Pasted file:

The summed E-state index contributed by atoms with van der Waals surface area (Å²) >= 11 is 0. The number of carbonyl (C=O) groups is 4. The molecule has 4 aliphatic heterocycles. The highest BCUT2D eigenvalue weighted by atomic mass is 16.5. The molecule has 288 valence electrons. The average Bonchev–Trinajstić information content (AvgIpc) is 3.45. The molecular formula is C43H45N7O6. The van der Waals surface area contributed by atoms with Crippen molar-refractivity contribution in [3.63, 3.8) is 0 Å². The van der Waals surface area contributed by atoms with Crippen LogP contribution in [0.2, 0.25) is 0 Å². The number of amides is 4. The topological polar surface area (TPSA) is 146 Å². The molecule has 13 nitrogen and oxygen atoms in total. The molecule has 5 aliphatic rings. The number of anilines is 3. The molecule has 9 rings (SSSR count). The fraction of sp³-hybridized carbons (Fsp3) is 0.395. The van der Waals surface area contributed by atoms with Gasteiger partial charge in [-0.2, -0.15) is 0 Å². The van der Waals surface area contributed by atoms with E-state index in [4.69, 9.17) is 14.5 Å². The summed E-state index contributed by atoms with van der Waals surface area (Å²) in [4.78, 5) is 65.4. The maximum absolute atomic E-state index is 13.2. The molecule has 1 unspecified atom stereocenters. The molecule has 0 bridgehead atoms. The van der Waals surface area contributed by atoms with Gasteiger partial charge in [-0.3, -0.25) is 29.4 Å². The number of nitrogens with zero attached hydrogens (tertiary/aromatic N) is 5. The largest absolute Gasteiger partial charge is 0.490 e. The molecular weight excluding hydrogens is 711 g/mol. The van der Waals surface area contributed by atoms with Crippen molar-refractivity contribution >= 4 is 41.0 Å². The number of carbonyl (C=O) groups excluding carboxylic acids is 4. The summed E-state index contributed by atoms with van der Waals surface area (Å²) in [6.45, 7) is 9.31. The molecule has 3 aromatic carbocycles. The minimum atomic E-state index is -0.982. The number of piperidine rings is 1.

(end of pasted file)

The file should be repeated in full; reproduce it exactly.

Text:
The summed E-state index contributed by atoms with van der Waals surface area (Å²) >= 11 is 0. The number of carbonyl (C=O) groups is 4. The molecule has 4 aliphatic heterocycles. The highest BCUT2D eigenvalue weighted by atomic mass is 16.5. The molecule has 288 valence electrons. The average Bonchev–Trinajstić information content (AvgIpc) is 3.45. The molecular formula is C43H45N7O6. The van der Waals surface area contributed by atoms with Crippen molar-refractivity contribution in [3.63, 3.8) is 0 Å². The van der Waals surface area contributed by atoms with Crippen LogP contribution in [0.2, 0.25) is 0 Å². The number of amides is 4. The topological polar surface area (TPSA) is 146 Å². The molecule has 13 nitrogen and oxygen atoms in total. The molecule has 5 aliphatic rings. The number of anilines is 3. The molecule has 9 rings (SSSR count). The fraction of sp³-hybridized carbons (Fsp3) is 0.395. The van der Waals surface area contributed by atoms with Gasteiger partial charge in [-0.2, -0.15) is 0 Å². The van der Waals surface area contributed by atoms with E-state index in [4.69, 9.17) is 14.5 Å². The summed E-state index contributed by atoms with van der Waals surface area (Å²) in [4.78, 5) is 65.4. The maximum absolute atomic E-state index is 13.2. The molecule has 1 unspecified atom stereocenters. The molecule has 0 bridgehead atoms. The van der Waals surface area contributed by atoms with Gasteiger partial charge in [-0.3, -0.25) is 29.4 Å². The number of nitrogens with zero attached hydrogens (tertiary/aromatic N) is 5. The largest absolute Gasteiger partial charge is 0.490 e. The molecular weight excluding hydrogens is 711 g/mol. The van der Waals surface area contributed by atoms with Crippen molar-refractivity contribution >= 4 is 41.0 Å². The number of carbonyl (C=O) groups excluding carboxylic acids is 4. The summed E-state index contributed by atoms with van der Waals surface area (Å²) in [6.45, 7) is 9.31. The molecule has 3 aromatic carbocycles. The minimum atomic E-state index is -0.982. The number of piperidine rings is 1.